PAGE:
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This past weekend, Leslie Moonves, the man some have considered the most powerful person in the television industry, found himself out of his job as Chairman and CEO of CBS after more allegations of misconduct emerged. Given the number of accusing parties, the departure wasn't a big surprise for those following the story, but Moonves himself is adamant that the allegations are untrue. You can read his full departure statement below...
For the past 24 years it has been an incredible privilege to lead CBS' renaissance and transformation into a leading global media company. The best part of this journey has been working alongside the dedicated and talented people in this company. Together, we built CBS into a destination where the best in the business come to work and succeed. Untrue allegations from decades ago are now being made against me that are not consistent with who I am. Effective immediately I will no longer be Chairman and Chief Executive Officer of CBS. I am deeply saddened to be leaving the company. I wish nothing but the best for the organization, the newly comprised board of directors and all of its employees.
The allegations came out in a long Ronan Farrow piece published at The New Yorker. In it, six women accuse Les Moonves of sexual misconduct including his former assistant Jessica Pallingston and Cape Fear actress Ileana Douglas. The stories occurred between the 1980s and the early to mid 2000s and are very detailed and very disturbing to read. Now, many observers are wondering how they might affect the golden parachute many ex-CEOs get when leaving a high profile job.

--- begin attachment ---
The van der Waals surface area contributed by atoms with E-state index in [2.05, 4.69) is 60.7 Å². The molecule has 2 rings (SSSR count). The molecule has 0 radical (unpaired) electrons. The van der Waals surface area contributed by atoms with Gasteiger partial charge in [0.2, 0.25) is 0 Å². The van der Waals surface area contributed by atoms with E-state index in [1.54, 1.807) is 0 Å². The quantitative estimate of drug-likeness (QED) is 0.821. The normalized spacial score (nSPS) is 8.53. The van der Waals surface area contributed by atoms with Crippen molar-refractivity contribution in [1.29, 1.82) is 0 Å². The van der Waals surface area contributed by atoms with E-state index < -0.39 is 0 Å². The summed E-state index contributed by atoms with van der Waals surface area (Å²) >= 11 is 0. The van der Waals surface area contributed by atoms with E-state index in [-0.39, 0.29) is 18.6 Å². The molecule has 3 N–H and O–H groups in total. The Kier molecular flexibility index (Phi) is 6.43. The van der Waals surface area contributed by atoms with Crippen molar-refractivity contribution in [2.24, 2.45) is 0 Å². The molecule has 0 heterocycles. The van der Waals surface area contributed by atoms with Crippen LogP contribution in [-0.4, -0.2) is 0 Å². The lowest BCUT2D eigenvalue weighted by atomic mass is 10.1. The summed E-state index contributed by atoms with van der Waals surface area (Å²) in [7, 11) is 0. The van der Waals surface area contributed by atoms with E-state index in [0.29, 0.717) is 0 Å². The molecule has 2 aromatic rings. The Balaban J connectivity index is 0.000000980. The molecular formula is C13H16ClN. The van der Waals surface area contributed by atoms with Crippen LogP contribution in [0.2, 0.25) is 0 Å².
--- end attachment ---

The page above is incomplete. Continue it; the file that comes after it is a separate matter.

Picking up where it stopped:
Last year, Moonves reportedly earned in the neighborhood of seventy million dollars. Even prior to these allegations, a possible exit from CBS has long been rumored thanks to a contentious behind-the-scenes battle with Shari Redstone. She owns a majority stake in both CBS and its former parent company Viacom and has long wanted to reunite the companies. Moonves has been way less excited about the move, and it has led to a lot of bitter feelings and lawsuits. Now, all of that has taken a backseat to these upsetting allegations.
It's unclear what exactly will happen next. For the time being, Chief Operating Officer Joseph Ianniello will take over as President and Acting CEO, and CBS has already promised to donate $20M of Moonves' exit package (whenever that gets figured out) to an organization or organizations that support the #MeToo movement. There also may be civil lawsuits, as well.
We'll keep you updated on this story as new details emerge and/ or if new alleged victims come forward.